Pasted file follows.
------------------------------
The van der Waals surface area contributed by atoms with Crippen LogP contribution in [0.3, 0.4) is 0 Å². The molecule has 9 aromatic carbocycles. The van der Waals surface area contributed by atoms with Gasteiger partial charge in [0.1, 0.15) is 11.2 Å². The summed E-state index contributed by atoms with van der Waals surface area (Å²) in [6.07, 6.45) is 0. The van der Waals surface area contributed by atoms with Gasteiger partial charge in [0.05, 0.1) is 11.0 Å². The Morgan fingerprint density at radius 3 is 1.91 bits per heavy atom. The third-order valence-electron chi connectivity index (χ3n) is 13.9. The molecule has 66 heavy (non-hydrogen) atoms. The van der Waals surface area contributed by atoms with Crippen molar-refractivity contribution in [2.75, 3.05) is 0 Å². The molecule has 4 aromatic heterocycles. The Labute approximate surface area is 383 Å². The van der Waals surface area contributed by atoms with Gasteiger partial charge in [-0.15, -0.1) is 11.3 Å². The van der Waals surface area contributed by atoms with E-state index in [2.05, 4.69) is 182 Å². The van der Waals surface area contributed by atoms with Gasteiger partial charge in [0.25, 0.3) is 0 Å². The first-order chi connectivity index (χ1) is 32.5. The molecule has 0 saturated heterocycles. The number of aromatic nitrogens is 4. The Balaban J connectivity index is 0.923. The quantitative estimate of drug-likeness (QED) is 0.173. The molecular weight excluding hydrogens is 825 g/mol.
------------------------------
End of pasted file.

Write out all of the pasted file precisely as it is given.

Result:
The van der Waals surface area contributed by atoms with Crippen LogP contribution in [0.3, 0.4) is 0 Å². The molecule has 9 aromatic carbocycles. The van der Waals surface area contributed by atoms with Gasteiger partial charge in [0.1, 0.15) is 11.2 Å². The summed E-state index contributed by atoms with van der Waals surface area (Å²) in [6.07, 6.45) is 0. The van der Waals surface area contributed by atoms with Gasteiger partial charge in [0.05, 0.1) is 11.0 Å². The Morgan fingerprint density at radius 3 is 1.91 bits per heavy atom. The third-order valence-electron chi connectivity index (χ3n) is 13.9. The molecule has 66 heavy (non-hydrogen) atoms. The van der Waals surface area contributed by atoms with Crippen molar-refractivity contribution in [2.75, 3.05) is 0 Å². The molecule has 4 aromatic heterocycles. The Labute approximate surface area is 383 Å². The van der Waals surface area contributed by atoms with Gasteiger partial charge in [-0.15, -0.1) is 11.3 Å². The van der Waals surface area contributed by atoms with E-state index in [2.05, 4.69) is 182 Å². The van der Waals surface area contributed by atoms with Gasteiger partial charge in [0.25, 0.3) is 0 Å². The first-order chi connectivity index (χ1) is 32.5. The molecule has 0 saturated heterocycles. The number of aromatic nitrogens is 4. The Balaban J connectivity index is 0.923. The quantitative estimate of drug-likeness (QED) is 0.173. The molecular weight excluding hydrogens is 825 g/mol.